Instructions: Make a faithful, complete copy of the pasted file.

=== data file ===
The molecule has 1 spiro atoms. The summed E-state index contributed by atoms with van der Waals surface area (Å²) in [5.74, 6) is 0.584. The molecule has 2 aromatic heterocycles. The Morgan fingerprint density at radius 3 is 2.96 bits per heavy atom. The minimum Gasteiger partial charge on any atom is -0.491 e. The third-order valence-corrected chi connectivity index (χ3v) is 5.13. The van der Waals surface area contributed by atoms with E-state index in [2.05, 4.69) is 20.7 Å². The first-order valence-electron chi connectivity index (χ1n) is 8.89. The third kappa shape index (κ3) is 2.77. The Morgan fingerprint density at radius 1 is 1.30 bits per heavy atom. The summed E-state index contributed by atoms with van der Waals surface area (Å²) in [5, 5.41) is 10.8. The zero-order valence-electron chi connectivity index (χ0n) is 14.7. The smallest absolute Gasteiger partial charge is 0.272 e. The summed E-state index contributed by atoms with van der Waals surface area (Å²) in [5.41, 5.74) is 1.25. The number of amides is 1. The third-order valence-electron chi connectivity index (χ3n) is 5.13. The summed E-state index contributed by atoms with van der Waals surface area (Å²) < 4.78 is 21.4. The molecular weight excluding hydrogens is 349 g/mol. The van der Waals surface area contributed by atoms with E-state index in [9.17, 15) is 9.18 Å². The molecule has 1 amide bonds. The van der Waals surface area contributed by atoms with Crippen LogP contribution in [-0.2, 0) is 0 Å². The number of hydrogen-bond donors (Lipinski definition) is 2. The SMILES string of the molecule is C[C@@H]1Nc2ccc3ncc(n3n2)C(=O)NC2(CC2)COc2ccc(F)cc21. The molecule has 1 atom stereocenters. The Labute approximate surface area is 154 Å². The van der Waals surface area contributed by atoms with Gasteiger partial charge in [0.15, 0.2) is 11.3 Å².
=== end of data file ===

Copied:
The molecule has 1 spiro atoms. The summed E-state index contributed by atoms with van der Waals surface area (Å²) in [5.74, 6) is 0.584. The molecule has 2 aromatic heterocycles. The Morgan fingerprint density at radius 3 is 2.96 bits per heavy atom. The minimum Gasteiger partial charge on any atom is -0.491 e. The third-order valence-corrected chi connectivity index (χ3v) is 5.13. The van der Waals surface area contributed by atoms with E-state index in [2.05, 4.69) is 20.7 Å². The first-order valence-electron chi connectivity index (χ1n) is 8.89. The third kappa shape index (κ3) is 2.77. The Morgan fingerprint density at radius 1 is 1.30 bits per heavy atom. The summed E-state index contributed by atoms with van der Waals surface area (Å²) in [5, 5.41) is 10.8. The zero-order valence-electron chi connectivity index (χ0n) is 14.7. The smallest absolute Gasteiger partial charge is 0.272 e. The summed E-state index contributed by atoms with van der Waals surface area (Å²) in [5.41, 5.74) is 1.25. The number of amides is 1. The third-order valence-electron chi connectivity index (χ3n) is 5.13. The summed E-state index contributed by atoms with van der Waals surface area (Å²) < 4.78 is 21.4. The molecular weight excluding hydrogens is 349 g/mol. The van der Waals surface area contributed by atoms with E-state index in [9.17, 15) is 9.18 Å². The molecule has 1 amide bonds. The van der Waals surface area contributed by atoms with Crippen LogP contribution in [-0.2, 0) is 0 Å². The number of hydrogen-bond donors (Lipinski definition) is 2. The SMILES string of the molecule is C[C@@H]1Nc2ccc3ncc(n3n2)C(=O)NC2(CC2)COc2ccc(F)cc21. The molecule has 1 atom stereocenters. The Labute approximate surface area is 154 Å². The van der Waals surface area contributed by atoms with Gasteiger partial charge in [0.15, 0.2) is 11.3 Å².